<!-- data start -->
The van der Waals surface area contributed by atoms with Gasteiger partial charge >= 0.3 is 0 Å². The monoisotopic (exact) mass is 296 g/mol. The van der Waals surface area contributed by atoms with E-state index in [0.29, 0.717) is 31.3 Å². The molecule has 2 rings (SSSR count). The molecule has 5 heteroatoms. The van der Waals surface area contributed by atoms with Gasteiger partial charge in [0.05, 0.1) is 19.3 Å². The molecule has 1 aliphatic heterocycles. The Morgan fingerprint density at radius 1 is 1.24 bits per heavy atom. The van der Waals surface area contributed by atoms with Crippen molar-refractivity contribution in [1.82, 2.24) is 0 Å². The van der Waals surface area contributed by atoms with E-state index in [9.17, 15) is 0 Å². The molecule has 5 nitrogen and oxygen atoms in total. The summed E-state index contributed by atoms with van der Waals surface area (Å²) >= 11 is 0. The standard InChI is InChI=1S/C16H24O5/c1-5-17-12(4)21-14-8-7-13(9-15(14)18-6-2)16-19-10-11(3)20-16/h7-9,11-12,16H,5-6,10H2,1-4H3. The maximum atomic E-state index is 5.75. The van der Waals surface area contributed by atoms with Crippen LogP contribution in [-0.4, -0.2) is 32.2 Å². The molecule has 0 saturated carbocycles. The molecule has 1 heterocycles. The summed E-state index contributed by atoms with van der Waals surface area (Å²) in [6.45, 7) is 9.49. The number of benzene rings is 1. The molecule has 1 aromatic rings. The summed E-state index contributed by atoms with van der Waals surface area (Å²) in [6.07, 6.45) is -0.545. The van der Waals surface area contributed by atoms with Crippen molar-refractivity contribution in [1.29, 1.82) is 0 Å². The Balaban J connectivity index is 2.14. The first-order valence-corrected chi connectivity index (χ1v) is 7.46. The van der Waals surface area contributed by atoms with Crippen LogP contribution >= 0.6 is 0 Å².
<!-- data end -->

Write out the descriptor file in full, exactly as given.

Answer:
The van der Waals surface area contributed by atoms with Gasteiger partial charge >= 0.3 is 0 Å². The monoisotopic (exact) mass is 296 g/mol. The van der Waals surface area contributed by atoms with E-state index in [0.29, 0.717) is 31.3 Å². The molecule has 2 rings (SSSR count). The molecule has 5 heteroatoms. The van der Waals surface area contributed by atoms with Gasteiger partial charge in [0.05, 0.1) is 19.3 Å². The molecule has 1 aliphatic heterocycles. The Morgan fingerprint density at radius 1 is 1.24 bits per heavy atom. The van der Waals surface area contributed by atoms with Crippen molar-refractivity contribution in [1.82, 2.24) is 0 Å². The van der Waals surface area contributed by atoms with E-state index in [9.17, 15) is 0 Å². The molecule has 5 nitrogen and oxygen atoms in total. The summed E-state index contributed by atoms with van der Waals surface area (Å²) >= 11 is 0. The standard InChI is InChI=1S/C16H24O5/c1-5-17-12(4)21-14-8-7-13(9-15(14)18-6-2)16-19-10-11(3)20-16/h7-9,11-12,16H,5-6,10H2,1-4H3. The maximum atomic E-state index is 5.75. The van der Waals surface area contributed by atoms with Crippen LogP contribution in [-0.4, -0.2) is 32.2 Å². The molecule has 0 saturated carbocycles. The molecule has 1 heterocycles. The summed E-state index contributed by atoms with van der Waals surface area (Å²) in [6.45, 7) is 9.49. The number of benzene rings is 1. The molecule has 1 aromatic rings. The summed E-state index contributed by atoms with van der Waals surface area (Å²) in [6.07, 6.45) is -0.545. The van der Waals surface area contributed by atoms with Crippen molar-refractivity contribution in [1.29, 1.82) is 0 Å². The Balaban J connectivity index is 2.14. The first-order valence-corrected chi connectivity index (χ1v) is 7.46. The van der Waals surface area contributed by atoms with Crippen LogP contribution >= 0.6 is 0 Å².